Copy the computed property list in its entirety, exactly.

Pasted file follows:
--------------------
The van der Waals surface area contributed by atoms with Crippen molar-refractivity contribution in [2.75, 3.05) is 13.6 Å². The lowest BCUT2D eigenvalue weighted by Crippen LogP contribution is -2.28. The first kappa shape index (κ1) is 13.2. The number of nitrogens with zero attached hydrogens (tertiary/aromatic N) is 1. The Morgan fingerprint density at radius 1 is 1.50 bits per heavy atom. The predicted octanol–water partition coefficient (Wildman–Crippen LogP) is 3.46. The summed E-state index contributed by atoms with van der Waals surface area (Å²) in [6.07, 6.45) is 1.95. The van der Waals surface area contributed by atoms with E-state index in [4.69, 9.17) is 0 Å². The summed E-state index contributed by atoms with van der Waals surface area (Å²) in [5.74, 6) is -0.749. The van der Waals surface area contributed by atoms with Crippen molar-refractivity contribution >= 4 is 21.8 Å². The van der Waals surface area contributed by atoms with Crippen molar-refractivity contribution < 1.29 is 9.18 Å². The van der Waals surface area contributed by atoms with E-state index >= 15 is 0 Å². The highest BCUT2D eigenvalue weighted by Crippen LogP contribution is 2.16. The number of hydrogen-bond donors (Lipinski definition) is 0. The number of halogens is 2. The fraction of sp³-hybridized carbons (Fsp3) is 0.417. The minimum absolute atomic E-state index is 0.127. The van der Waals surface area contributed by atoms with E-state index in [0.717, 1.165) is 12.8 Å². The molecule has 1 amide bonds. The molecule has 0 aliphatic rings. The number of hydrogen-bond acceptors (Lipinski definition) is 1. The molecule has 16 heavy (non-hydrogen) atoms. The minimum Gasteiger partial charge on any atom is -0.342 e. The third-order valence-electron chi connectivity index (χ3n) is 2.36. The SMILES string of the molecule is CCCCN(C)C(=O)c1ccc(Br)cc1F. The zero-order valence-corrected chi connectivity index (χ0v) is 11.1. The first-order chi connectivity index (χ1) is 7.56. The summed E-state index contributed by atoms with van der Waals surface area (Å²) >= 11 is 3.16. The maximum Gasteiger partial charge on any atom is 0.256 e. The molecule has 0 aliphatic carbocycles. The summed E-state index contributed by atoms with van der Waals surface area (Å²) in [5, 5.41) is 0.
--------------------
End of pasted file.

The van der Waals surface area contributed by atoms with Crippen molar-refractivity contribution in [2.75, 3.05) is 13.6 Å². The lowest BCUT2D eigenvalue weighted by Crippen LogP contribution is -2.28. The first kappa shape index (κ1) is 13.2. The number of nitrogens with zero attached hydrogens (tertiary/aromatic N) is 1. The Morgan fingerprint density at radius 1 is 1.50 bits per heavy atom. The predicted octanol–water partition coefficient (Wildman–Crippen LogP) is 3.46. The summed E-state index contributed by atoms with van der Waals surface area (Å²) in [6.07, 6.45) is 1.95. The van der Waals surface area contributed by atoms with E-state index in [4.69, 9.17) is 0 Å². The summed E-state index contributed by atoms with van der Waals surface area (Å²) in [5.74, 6) is -0.749. The van der Waals surface area contributed by atoms with Crippen molar-refractivity contribution >= 4 is 21.8 Å². The van der Waals surface area contributed by atoms with Crippen molar-refractivity contribution < 1.29 is 9.18 Å². The van der Waals surface area contributed by atoms with E-state index >= 15 is 0 Å². The highest BCUT2D eigenvalue weighted by Crippen LogP contribution is 2.16. The number of hydrogen-bond donors (Lipinski definition) is 0. The number of halogens is 2. The fraction of sp³-hybridized carbons (Fsp3) is 0.417. The minimum absolute atomic E-state index is 0.127. The van der Waals surface area contributed by atoms with E-state index in [0.717, 1.165) is 12.8 Å². The molecule has 1 amide bonds. The molecule has 0 aliphatic rings. The number of hydrogen-bond acceptors (Lipinski definition) is 1. The molecule has 16 heavy (non-hydrogen) atoms. The minimum Gasteiger partial charge on any atom is -0.342 e. The third-order valence-electron chi connectivity index (χ3n) is 2.36. The SMILES string of the molecule is CCCCN(C)C(=O)c1ccc(Br)cc1F. The zero-order valence-corrected chi connectivity index (χ0v) is 11.1. The first-order chi connectivity index (χ1) is 7.56. The summed E-state index contributed by atoms with van der Waals surface area (Å²) >= 11 is 3.16. The maximum Gasteiger partial charge on any atom is 0.256 e. The molecule has 0 aliphatic carbocycles. The summed E-state index contributed by atoms with van der Waals surface area (Å²) in [5, 5.41) is 0.